Architecture Magazine

Electromobility in Megacities

By Asianurbanist @AsianUrbanist

The automobile industry is ramping up innovation towards cleaner and sustainable transportation methods. A promising solution is the development of Electric Vehicles (EVs). It is not a new technology, the idea was killed by cheap fuel at the point of it’s development in the mid-19th century.

With ‘Peak Oil ‘, climate change and improved technology, there has been a renewed interest in electric transportation. Moreover, According to a report by Frost & Sullivan, “360 Degree Perspective of the Global Electric Vehicle Market – 2010 Edition”, the demand for EVs will be affected by the emergence of megacities in developing nations by 2020.  Indeed, future high-density compact megacities,  will require shorter travel distance which will be favorable to deploy personal EVs.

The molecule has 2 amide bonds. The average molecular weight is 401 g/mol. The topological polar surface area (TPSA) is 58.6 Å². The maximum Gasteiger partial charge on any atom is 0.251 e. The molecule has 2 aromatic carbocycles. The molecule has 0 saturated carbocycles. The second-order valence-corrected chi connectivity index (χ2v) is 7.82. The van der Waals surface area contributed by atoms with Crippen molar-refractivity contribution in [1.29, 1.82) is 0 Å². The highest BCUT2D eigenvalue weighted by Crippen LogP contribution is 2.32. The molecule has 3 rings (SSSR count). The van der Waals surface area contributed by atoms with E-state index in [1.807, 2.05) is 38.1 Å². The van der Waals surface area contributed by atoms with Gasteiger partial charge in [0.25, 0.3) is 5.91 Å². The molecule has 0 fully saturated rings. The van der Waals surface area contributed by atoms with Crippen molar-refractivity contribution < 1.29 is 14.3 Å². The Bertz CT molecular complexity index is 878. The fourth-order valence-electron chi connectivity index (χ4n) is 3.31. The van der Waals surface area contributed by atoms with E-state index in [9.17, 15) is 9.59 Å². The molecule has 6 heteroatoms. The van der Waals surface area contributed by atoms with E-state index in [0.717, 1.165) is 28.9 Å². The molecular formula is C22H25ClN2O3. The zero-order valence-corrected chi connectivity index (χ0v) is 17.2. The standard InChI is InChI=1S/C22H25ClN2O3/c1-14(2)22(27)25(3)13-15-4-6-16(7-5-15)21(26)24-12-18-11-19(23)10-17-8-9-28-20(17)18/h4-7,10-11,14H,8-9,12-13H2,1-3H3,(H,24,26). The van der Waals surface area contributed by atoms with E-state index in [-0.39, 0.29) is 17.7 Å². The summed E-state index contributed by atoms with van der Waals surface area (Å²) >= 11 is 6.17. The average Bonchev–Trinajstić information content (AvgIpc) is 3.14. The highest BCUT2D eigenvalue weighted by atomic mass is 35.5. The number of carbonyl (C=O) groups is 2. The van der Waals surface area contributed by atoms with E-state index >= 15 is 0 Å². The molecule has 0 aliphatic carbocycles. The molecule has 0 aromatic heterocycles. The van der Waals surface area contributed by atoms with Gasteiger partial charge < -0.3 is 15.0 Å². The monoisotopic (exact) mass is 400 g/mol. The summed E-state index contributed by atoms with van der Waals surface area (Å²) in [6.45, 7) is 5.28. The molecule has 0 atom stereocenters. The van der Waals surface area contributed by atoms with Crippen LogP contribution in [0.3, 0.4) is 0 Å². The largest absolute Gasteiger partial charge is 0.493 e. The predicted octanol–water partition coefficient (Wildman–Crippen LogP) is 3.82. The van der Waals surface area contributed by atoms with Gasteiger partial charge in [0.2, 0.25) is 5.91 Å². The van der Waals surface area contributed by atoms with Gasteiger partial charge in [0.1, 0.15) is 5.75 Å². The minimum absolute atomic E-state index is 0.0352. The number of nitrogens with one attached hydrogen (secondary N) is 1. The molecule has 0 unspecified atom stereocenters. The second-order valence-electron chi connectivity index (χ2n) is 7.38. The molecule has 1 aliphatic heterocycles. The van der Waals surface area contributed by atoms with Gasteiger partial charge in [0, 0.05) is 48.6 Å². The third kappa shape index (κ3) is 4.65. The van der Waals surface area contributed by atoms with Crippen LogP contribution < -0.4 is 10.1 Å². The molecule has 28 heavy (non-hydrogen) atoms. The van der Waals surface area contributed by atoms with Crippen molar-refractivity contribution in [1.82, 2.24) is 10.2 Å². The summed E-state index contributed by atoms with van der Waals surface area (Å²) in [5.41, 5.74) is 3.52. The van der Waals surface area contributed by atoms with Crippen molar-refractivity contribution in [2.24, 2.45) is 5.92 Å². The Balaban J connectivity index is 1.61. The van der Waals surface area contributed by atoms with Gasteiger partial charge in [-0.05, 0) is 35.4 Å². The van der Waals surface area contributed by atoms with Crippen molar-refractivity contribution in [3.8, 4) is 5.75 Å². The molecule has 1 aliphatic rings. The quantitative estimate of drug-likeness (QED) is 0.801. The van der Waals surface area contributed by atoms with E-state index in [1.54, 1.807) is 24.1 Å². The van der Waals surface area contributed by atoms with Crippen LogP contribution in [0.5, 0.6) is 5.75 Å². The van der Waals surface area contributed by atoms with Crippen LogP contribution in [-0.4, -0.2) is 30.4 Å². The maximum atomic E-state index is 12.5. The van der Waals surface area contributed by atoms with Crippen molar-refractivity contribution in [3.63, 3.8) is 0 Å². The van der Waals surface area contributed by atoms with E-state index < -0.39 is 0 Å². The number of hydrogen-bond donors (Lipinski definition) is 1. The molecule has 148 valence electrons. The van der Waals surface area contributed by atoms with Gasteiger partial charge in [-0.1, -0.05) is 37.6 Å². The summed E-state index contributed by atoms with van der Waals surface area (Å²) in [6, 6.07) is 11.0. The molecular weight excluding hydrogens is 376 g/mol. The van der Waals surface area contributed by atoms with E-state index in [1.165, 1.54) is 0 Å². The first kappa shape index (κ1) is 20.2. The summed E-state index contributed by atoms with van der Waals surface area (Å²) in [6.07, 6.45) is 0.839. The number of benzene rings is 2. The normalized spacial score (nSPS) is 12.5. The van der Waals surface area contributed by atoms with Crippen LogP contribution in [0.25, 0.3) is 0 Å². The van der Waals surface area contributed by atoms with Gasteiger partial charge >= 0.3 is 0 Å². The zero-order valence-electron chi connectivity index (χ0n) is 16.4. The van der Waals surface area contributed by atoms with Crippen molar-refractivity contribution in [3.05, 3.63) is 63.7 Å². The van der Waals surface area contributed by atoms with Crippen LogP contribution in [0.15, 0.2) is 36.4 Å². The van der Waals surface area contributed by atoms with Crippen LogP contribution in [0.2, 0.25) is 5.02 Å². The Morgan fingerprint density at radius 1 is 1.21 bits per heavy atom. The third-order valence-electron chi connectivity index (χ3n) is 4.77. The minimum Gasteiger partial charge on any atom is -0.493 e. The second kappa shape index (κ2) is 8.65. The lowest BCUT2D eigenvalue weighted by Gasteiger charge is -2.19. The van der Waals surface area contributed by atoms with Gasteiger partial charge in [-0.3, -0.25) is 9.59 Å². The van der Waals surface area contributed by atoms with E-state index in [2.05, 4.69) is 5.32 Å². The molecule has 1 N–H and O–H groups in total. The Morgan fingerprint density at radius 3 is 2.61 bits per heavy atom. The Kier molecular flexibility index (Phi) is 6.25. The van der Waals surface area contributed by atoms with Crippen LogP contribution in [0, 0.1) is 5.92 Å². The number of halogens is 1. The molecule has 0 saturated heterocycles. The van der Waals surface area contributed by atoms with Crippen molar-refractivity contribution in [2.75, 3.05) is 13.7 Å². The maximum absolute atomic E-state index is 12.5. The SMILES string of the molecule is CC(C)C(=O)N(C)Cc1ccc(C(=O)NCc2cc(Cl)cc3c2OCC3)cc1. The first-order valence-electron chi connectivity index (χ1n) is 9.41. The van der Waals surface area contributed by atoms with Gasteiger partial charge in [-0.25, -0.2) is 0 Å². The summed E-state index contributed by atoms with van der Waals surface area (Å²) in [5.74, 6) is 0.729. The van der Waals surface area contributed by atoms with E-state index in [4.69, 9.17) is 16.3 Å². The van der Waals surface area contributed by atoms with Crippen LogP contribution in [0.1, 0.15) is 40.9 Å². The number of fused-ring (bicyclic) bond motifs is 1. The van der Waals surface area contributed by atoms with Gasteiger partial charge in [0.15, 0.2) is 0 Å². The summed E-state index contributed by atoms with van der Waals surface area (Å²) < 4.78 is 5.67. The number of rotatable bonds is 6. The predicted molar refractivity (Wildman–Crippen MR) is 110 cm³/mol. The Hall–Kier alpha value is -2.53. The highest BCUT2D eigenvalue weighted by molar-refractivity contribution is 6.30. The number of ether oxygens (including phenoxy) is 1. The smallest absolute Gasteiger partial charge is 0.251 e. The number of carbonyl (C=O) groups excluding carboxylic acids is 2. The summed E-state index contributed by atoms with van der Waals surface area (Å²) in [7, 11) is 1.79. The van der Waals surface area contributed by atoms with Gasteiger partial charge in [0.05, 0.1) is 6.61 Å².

Many believe that the economic crash of 2008 was the sign that the world has reached the dreaded ‘Peak Oil’; that our demand for oil has begun to outstrip the financial means or technologies to access oil reserves. In other words, we are very close to using up our readily available oil resources. Accessing deeper reserves would be too costly or technologically non-viable. This will contribute to a constant rise in the price of oil and associated products over the years to come. In addition, our emissions of CO2 has had negative effects on our local and global environment and climate. To remediate to this situation, the world needs a radical change in it’s use of crude oil. This have pushed for major innovations towards more sustainable technologies for transportation. EVs potential lies in the ability to efficiently use renewable energy sources to power our daily trips. Electric motors on average can convert 75% of chemical energy in batteries to power the wheels while current engines can only convert 20% of the energy stored in gasoline. Provided the electricity comes from renewable sources, there is no emission of pollutants from EVs.

Ongoing research seeks to develop high capacity, efficient and smaller batteries with reduced charging time, embedded systems and better infrastructure to accommodate EVs. These technologies once developed will be applied to mass transit transportation such as buses, trains or even the aerospace field.

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